As you are well aware, there was a tipping point in the graphics industry when it was shown you could build a programmable device that was fast enough at a low enough power at a low enough price and allowed all of the functionality to move to software. So graphics became about software, not about hardware. We speculated on what it might take to do this in networking, and for the last few years we have been trying to bring that to reality.
The result is the Tofino switch chip, which at 6.5 Tb/sec is the fastest switch in the world, and it is programmed by users, not by us, using a compiler that we provide. This is the first time that there is a domain-specific processor for networking that has the same power, performance, and cost as the fixed function network processor. I think of this is a real tipping point.
TPM: I get it that the network, or rather the hierarchies of networks, is the important bit, and increasingly so in systems. And it is increasingly becoming the most costly component, too, or a clustered system. At least until pricing for main memory and flash went nuts this year.
McKeown: The interesting thing here is not so much that there is a chip or Barefoot Networks is a semiconductor company or anything like that. The bigger trend is much bigger than Barefoot, and that is that as all of the definition of the infrastructure moves up into software – we have all heard the mantra that software is eating the world as espoused by Marc Andreesen – that is actually the big story. The fact that it gets delivered on a Barefoot chip or another one that is equally programmable is the important thing. We love our Tofino chip, but the point is that this transformation is actually irreversible at this point. I have been publicly saying that, within five years, we will look back and scratch our heads, wondering why networking was defined by a fixed function chip where the features were figured out by chip designers. Was that really how it used to be?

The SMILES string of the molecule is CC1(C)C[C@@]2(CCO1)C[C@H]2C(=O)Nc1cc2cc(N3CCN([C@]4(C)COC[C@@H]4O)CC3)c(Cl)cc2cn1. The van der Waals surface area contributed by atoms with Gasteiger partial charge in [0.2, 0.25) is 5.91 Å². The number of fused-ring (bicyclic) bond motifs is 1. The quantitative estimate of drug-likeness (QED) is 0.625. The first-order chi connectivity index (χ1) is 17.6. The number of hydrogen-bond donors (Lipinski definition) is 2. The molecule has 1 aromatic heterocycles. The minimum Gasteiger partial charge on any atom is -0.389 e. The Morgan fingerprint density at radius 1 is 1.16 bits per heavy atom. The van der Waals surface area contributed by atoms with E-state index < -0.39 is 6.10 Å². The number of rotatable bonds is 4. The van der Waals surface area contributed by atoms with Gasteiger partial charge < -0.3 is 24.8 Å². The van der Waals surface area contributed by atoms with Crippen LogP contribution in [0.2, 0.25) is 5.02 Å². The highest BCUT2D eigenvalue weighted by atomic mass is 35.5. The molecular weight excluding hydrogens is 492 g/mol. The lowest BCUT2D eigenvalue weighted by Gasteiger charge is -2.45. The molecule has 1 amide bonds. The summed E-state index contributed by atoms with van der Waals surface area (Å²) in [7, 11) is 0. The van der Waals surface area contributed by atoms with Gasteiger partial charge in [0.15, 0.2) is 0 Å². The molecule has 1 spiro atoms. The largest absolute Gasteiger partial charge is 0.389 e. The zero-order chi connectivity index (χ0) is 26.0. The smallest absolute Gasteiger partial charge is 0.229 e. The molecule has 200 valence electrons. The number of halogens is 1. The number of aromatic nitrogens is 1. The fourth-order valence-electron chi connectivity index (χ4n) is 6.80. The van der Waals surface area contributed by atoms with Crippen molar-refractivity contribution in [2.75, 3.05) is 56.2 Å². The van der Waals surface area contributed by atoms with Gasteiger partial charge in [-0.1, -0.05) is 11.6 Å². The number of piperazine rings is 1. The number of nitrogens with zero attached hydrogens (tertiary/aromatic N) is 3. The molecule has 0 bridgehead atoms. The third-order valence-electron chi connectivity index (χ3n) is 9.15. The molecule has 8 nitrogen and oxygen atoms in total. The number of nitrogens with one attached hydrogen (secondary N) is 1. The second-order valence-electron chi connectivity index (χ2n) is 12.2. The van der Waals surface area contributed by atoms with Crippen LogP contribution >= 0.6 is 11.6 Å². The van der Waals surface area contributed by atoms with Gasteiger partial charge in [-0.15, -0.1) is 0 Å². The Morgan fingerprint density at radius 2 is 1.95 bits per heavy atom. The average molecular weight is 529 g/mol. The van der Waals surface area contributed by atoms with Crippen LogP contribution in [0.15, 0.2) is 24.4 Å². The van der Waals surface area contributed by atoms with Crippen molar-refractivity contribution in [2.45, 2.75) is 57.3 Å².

This is the same as happened with signal processing and graphics, and we will be wondering why it took so long. One of the reasons is due to technology. The technology to build these programmable chips is now such that there is no difference in terms of that power, performance, and cost, and you can take that Tofino chip, which is as programmable for networking as a GPU is for graphics and parallel compute, and lay it over the Broadcom “Tomahawk 2,” which has almost the same capacity at 6.4 Tb/sec, and they have the same power and the same area, and because they have the same area they have the same cost. We are not doing any magic – we think we are clever but we are not doing magic – it is just that we are at this point with the technology that the programmability comes for free,
In order to make this happen in an open way and on a level playing field, as happens in other areas, is why we have been driving this P4 programming language. There are 70 companies now that are on board as members of P4.org, which is independent of Barefoot Networks and which is run as a non-profit company. It has experts from Cornell University and Princeton University, and folks from Google and Intel, who have driven this language and the language is totally independent from Barefoot in the sense that there is nothing that is tied to the Tofino target. It is being used by Xilinx for programming FPGAs, by Netronome for programming NICs, by VMware for programming the forwarding and kernel behavior in Open vSwitch, and by others who are not public about the what they are doing. P4 is for forwarding what the original C language was for programming computer systems. It is target neutral, but it is designed in a way that it exposes just enough hardware that you can write bleedingly fast programs.
One of the cool things about the relationship between the P4 language and Tofino chip is that if the program compiles and it fits on the chip, it will run at line rate. There is no mucking around with the microcode to try to make sure the paths are right. If it fits, it runs at line rate.
We have customers that have been using P4 since the end of 2015, and they write the programs and the very cool thing is, they don’t share them with us. We think this is fantastic, and this is what we set out to do. It means that they get it. The intellectual property of the features and the protocols and the new things they are doing to differentiate themselves from their competitors, they keep to themselves. This has never happened before in networking.